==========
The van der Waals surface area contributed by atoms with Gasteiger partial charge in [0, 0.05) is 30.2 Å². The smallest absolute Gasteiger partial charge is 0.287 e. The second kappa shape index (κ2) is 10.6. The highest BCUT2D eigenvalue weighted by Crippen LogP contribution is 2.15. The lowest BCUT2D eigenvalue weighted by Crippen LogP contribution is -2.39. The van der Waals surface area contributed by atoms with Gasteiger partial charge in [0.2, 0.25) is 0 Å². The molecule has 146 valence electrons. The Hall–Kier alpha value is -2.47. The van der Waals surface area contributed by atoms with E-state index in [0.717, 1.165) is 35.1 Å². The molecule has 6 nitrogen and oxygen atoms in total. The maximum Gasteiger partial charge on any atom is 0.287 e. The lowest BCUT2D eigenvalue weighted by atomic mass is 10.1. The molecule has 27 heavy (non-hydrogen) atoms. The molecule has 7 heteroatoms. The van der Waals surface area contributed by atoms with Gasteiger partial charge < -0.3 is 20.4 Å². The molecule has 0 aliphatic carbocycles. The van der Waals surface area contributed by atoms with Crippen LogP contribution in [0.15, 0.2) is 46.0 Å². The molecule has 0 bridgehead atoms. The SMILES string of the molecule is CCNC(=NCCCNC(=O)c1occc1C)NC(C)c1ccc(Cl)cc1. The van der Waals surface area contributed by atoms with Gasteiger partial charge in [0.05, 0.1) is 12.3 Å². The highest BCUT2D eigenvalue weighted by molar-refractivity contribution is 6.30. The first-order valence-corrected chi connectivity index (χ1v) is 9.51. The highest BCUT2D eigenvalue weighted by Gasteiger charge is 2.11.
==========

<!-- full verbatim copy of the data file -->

The van der Waals surface area contributed by atoms with Gasteiger partial charge in [0, 0.05) is 30.2 Å². The smallest absolute Gasteiger partial charge is 0.287 e. The second kappa shape index (κ2) is 10.6. The highest BCUT2D eigenvalue weighted by Crippen LogP contribution is 2.15. The lowest BCUT2D eigenvalue weighted by Crippen LogP contribution is -2.39. The van der Waals surface area contributed by atoms with Gasteiger partial charge in [0.2, 0.25) is 0 Å². The molecule has 146 valence electrons. The Hall–Kier alpha value is -2.47. The van der Waals surface area contributed by atoms with E-state index in [0.717, 1.165) is 35.1 Å². The molecule has 6 nitrogen and oxygen atoms in total. The maximum Gasteiger partial charge on any atom is 0.287 e. The lowest BCUT2D eigenvalue weighted by atomic mass is 10.1. The molecule has 27 heavy (non-hydrogen) atoms. The molecule has 7 heteroatoms. The van der Waals surface area contributed by atoms with Gasteiger partial charge < -0.3 is 20.4 Å². The molecule has 0 aliphatic carbocycles. The van der Waals surface area contributed by atoms with Crippen LogP contribution in [0.15, 0.2) is 46.0 Å². The molecule has 0 bridgehead atoms. The SMILES string of the molecule is CCNC(=NCCCNC(=O)c1occc1C)NC(C)c1ccc(Cl)cc1. The van der Waals surface area contributed by atoms with Gasteiger partial charge in [0.05, 0.1) is 12.3 Å². The highest BCUT2D eigenvalue weighted by molar-refractivity contribution is 6.30. The first-order valence-corrected chi connectivity index (χ1v) is 9.51. The highest BCUT2D eigenvalue weighted by Gasteiger charge is 2.11.